For a taiji practitioner adjusting the body to alleviate and even eradicate some arthritic pain is a matter of alignment. The Chinese taiji masters use the term “zhong ding” to refer to the concept of alignment. More than mechanical or biomechanical, alignment can also be related to qi or intrinsic energy. It is “equilibrium,” which is more three-dimensional rather than linear in concept. It is active movement that is effortless. As my teacher Master George Xu says, you aim for maximum movement with minimum effort in your tai chi practice.

Energy flows and motion occurs where the attention is placed as we observe the results of motion through our bodies and beyond in evermore new ways and places and configurations.

What is you goal for exercise? I reach for the benefits of longevity and quality of life. We experience the world with the body. Out senses are conduits of the experience.

Take a tai chi class and ask the instructor about “Zhong Ding” or central equilibrium. Listen to the answer and how you can incorporate it in your practice.

Tai Chi and Arthritis: A few thoughts that may help

They say that age-related conditions such as arthritis have genetic origins. This is only partly true. How you use your body throughout your life is just as or more important. Genetics matter less when the body is damaged by improper use. Most people drive their bodies too hard (like an animal of burden), wearing themselves down. As we age and injuries add up, we end up with chronic pain. So many of us waste away into decrepitude simply because we are at a loss of what to do.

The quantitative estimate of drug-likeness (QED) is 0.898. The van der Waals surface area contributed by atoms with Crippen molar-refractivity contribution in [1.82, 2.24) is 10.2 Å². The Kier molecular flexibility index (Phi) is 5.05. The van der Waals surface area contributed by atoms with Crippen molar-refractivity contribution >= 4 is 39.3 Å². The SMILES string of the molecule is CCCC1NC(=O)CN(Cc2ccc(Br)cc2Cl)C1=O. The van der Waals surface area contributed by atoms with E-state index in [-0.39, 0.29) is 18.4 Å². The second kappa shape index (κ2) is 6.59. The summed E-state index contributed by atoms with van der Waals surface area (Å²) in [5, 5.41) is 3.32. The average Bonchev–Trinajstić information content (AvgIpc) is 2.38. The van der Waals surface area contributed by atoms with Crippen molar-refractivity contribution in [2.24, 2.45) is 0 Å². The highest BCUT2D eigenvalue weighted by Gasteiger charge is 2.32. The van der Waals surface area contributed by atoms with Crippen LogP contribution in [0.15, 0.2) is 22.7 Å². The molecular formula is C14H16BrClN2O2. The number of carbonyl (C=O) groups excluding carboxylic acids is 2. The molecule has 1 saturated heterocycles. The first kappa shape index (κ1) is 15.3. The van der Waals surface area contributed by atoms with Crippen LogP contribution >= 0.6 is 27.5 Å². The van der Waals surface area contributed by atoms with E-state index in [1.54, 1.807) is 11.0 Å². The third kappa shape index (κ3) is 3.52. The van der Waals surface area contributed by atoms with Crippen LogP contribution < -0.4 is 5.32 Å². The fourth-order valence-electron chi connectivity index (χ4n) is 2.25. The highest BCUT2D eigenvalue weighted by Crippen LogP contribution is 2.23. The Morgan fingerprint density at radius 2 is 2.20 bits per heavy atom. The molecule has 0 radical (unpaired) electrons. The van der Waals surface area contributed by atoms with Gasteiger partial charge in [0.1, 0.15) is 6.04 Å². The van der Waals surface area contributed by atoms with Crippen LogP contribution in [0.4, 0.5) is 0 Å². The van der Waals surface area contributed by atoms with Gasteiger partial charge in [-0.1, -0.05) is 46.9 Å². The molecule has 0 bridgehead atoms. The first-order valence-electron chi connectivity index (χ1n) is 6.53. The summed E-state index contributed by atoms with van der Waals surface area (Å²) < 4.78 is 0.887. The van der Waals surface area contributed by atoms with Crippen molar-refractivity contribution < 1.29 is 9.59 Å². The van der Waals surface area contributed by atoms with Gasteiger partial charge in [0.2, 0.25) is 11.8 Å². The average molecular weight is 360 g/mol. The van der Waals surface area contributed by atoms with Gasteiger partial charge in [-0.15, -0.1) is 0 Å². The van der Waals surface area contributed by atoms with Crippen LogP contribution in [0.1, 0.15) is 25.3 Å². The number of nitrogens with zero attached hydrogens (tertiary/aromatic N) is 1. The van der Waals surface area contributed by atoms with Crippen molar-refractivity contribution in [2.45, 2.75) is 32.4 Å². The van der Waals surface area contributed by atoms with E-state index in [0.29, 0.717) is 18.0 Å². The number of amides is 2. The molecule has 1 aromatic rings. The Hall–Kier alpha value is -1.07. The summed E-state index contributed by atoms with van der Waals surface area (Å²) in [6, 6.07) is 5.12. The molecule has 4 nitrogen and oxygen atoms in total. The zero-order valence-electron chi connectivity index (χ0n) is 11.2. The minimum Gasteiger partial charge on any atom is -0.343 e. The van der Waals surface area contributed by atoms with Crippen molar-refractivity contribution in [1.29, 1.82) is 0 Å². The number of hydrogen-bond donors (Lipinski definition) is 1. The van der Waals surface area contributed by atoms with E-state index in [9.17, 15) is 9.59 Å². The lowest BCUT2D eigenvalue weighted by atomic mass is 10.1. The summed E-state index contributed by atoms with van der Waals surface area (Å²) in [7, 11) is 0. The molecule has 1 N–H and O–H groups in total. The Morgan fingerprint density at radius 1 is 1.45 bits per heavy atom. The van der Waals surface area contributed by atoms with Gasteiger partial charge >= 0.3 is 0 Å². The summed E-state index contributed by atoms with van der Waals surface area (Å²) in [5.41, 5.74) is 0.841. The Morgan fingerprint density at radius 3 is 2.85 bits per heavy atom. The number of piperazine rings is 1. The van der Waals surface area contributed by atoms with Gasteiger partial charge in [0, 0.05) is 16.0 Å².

Often, if we are more observant with our bodies, we will move the body in different ways in order to alleviate the pain. Tai chi is an excellent practice to learn to help alleviate the pain by learning to move in new and more beneficial ways. Actually, these ways are not as new as they are forgotten, because as infants we all moved naturally, which is what tai chi offers us…natural movement.

For a taiji practitioner adjusting the body to alleviate and even eradicate some arthritic pain is partly a matter of alignment. The Chinese taiji masters use the term “zhong ding” to refer to the concept of alignment. More than mechanical or biomechanical, alignment can also be related to qi, or intrinsic energy. It is “equilibrium,” more three-dimensional rather than linear in concept. It is active movement that is effortless. As my teacher Master George Xu says, you aim for maximum movement with minimum effort in your tai chi practice.

Energy flows and motion occurs where the attention is placed as we observe the results of motion through our bodies and beyond in ever-more new ways and places and configurations.

We experience the world with the body. Our senses are conduits of our experience. What is you goal for exercise? After spending years in my youth beating my body up, I am now reaching for the benefits of longevity and quality of life as I age.

Arthritis is not the only ailment that tai chi can help manage. It may help with Parkinson’s Disease, stroke, injuries. My teacher and fellow practitioner, Susan A. Matthews, offers seminars that have helped many see the way through chronic pain. Take a tai chi class and ask the instructor about “Zhong Ding” or central equilibrium. Listen to the answer and how you can incorporate it in your practice.